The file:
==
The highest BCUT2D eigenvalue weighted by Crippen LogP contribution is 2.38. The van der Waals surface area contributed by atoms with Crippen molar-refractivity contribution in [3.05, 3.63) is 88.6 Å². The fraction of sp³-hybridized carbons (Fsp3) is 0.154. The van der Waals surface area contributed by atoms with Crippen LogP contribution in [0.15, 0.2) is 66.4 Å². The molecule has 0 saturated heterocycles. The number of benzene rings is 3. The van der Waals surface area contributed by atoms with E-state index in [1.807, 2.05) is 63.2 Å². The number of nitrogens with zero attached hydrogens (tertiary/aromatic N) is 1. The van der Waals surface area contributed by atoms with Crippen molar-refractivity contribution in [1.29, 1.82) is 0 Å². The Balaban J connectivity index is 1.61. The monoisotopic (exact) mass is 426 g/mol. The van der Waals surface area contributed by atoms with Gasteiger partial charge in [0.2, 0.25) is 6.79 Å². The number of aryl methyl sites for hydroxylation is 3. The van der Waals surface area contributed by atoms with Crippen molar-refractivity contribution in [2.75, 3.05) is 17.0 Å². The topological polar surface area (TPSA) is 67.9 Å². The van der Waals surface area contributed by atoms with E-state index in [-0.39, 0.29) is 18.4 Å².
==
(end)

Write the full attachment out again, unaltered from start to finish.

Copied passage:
The highest BCUT2D eigenvalue weighted by Crippen LogP contribution is 2.38. The van der Waals surface area contributed by atoms with Crippen molar-refractivity contribution in [3.05, 3.63) is 88.6 Å². The fraction of sp³-hybridized carbons (Fsp3) is 0.154. The van der Waals surface area contributed by atoms with Crippen LogP contribution in [0.15, 0.2) is 66.4 Å². The molecule has 0 saturated heterocycles. The number of benzene rings is 3. The van der Waals surface area contributed by atoms with E-state index in [1.807, 2.05) is 63.2 Å². The number of nitrogens with zero attached hydrogens (tertiary/aromatic N) is 1. The van der Waals surface area contributed by atoms with Crippen molar-refractivity contribution in [1.29, 1.82) is 0 Å². The Balaban J connectivity index is 1.61. The monoisotopic (exact) mass is 426 g/mol. The van der Waals surface area contributed by atoms with Gasteiger partial charge in [0.2, 0.25) is 6.79 Å². The number of aryl methyl sites for hydroxylation is 3. The van der Waals surface area contributed by atoms with Crippen molar-refractivity contribution in [2.75, 3.05) is 17.0 Å². The topological polar surface area (TPSA) is 67.9 Å². The van der Waals surface area contributed by atoms with E-state index in [-0.39, 0.29) is 18.4 Å².